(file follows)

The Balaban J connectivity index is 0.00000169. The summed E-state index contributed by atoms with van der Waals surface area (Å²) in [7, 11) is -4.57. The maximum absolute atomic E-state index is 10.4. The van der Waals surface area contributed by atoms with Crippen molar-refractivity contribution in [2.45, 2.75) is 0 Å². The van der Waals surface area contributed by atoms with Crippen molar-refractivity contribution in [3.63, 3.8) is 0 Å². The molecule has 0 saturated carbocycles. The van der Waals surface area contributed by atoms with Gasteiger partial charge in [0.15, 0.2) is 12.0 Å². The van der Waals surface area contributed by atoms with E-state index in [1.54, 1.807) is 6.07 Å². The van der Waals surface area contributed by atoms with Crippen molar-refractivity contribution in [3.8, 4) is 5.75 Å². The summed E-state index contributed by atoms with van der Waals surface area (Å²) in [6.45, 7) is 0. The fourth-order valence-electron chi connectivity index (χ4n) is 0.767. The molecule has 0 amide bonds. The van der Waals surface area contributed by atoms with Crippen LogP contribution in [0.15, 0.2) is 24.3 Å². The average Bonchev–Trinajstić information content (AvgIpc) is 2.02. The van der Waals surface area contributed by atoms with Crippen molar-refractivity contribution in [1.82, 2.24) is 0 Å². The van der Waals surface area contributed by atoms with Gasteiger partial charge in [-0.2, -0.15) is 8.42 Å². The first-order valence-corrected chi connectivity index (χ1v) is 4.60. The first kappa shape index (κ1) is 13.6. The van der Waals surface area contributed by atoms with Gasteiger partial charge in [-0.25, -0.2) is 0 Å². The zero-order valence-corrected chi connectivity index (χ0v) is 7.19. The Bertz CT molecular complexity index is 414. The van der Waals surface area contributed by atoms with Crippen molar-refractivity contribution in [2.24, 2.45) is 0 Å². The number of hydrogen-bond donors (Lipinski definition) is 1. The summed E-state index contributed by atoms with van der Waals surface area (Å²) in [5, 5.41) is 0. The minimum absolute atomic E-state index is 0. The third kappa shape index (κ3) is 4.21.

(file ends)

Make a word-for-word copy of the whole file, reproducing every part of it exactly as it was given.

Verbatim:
The Balaban J connectivity index is 0.00000169. The summed E-state index contributed by atoms with van der Waals surface area (Å²) in [7, 11) is -4.57. The maximum absolute atomic E-state index is 10.4. The van der Waals surface area contributed by atoms with Crippen molar-refractivity contribution in [2.45, 2.75) is 0 Å². The van der Waals surface area contributed by atoms with Crippen molar-refractivity contribution in [3.63, 3.8) is 0 Å². The molecule has 0 saturated carbocycles. The van der Waals surface area contributed by atoms with Gasteiger partial charge in [0.15, 0.2) is 12.0 Å². The van der Waals surface area contributed by atoms with E-state index in [1.54, 1.807) is 6.07 Å². The van der Waals surface area contributed by atoms with Crippen molar-refractivity contribution in [3.8, 4) is 5.75 Å². The summed E-state index contributed by atoms with van der Waals surface area (Å²) in [6.45, 7) is 0. The fourth-order valence-electron chi connectivity index (χ4n) is 0.767. The molecule has 0 amide bonds. The van der Waals surface area contributed by atoms with Crippen LogP contribution in [0.15, 0.2) is 24.3 Å². The average Bonchev–Trinajstić information content (AvgIpc) is 2.02. The van der Waals surface area contributed by atoms with Crippen molar-refractivity contribution in [1.82, 2.24) is 0 Å². The van der Waals surface area contributed by atoms with Gasteiger partial charge in [-0.2, -0.15) is 8.42 Å². The first-order valence-corrected chi connectivity index (χ1v) is 4.60. The first kappa shape index (κ1) is 13.6. The van der Waals surface area contributed by atoms with Gasteiger partial charge in [-0.25, -0.2) is 0 Å². The zero-order valence-corrected chi connectivity index (χ0v) is 7.19. The Bertz CT molecular complexity index is 414. The van der Waals surface area contributed by atoms with Crippen molar-refractivity contribution in [2.24, 2.45) is 0 Å². The number of hydrogen-bond donors (Lipinski definition) is 1. The summed E-state index contributed by atoms with van der Waals surface area (Å²) in [5, 5.41) is 0. The minimum absolute atomic E-state index is 0. The third kappa shape index (κ3) is 4.21.